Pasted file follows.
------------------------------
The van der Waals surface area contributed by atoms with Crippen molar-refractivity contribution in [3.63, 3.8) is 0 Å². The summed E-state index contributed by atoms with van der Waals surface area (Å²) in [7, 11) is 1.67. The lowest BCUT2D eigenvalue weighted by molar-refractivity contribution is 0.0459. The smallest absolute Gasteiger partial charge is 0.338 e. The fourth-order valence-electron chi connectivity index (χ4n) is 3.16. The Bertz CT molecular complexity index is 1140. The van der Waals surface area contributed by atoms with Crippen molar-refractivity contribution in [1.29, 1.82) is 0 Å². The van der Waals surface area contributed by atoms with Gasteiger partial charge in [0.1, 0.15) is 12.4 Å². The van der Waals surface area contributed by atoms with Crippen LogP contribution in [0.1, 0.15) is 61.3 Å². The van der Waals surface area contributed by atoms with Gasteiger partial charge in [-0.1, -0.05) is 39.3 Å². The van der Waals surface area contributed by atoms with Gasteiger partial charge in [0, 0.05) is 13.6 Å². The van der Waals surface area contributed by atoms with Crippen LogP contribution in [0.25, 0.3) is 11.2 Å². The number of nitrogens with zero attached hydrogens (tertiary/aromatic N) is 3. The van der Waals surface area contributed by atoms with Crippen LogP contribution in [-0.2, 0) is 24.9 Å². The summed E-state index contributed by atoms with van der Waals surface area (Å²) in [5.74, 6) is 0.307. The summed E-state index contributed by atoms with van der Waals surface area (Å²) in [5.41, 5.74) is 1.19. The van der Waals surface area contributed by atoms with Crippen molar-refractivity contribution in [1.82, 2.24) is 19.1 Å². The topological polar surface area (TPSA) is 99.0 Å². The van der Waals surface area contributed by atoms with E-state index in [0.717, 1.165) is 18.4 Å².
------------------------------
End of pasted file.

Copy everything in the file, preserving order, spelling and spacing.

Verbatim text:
The van der Waals surface area contributed by atoms with Crippen molar-refractivity contribution in [3.63, 3.8) is 0 Å². The summed E-state index contributed by atoms with van der Waals surface area (Å²) in [7, 11) is 1.67. The lowest BCUT2D eigenvalue weighted by molar-refractivity contribution is 0.0459. The smallest absolute Gasteiger partial charge is 0.338 e. The fourth-order valence-electron chi connectivity index (χ4n) is 3.16. The Bertz CT molecular complexity index is 1140. The van der Waals surface area contributed by atoms with Crippen molar-refractivity contribution in [1.29, 1.82) is 0 Å². The van der Waals surface area contributed by atoms with Gasteiger partial charge in [0.1, 0.15) is 12.4 Å². The van der Waals surface area contributed by atoms with Crippen LogP contribution in [0.1, 0.15) is 61.3 Å². The van der Waals surface area contributed by atoms with Gasteiger partial charge in [-0.1, -0.05) is 39.3 Å². The van der Waals surface area contributed by atoms with Gasteiger partial charge in [0, 0.05) is 13.6 Å². The van der Waals surface area contributed by atoms with Crippen LogP contribution in [0.25, 0.3) is 11.2 Å². The number of nitrogens with zero attached hydrogens (tertiary/aromatic N) is 3. The van der Waals surface area contributed by atoms with Crippen LogP contribution in [-0.2, 0) is 24.9 Å². The summed E-state index contributed by atoms with van der Waals surface area (Å²) in [5.74, 6) is 0.307. The summed E-state index contributed by atoms with van der Waals surface area (Å²) in [5.41, 5.74) is 1.19. The van der Waals surface area contributed by atoms with Crippen molar-refractivity contribution in [1.82, 2.24) is 19.1 Å². The topological polar surface area (TPSA) is 99.0 Å². The van der Waals surface area contributed by atoms with E-state index in [0.717, 1.165) is 18.4 Å².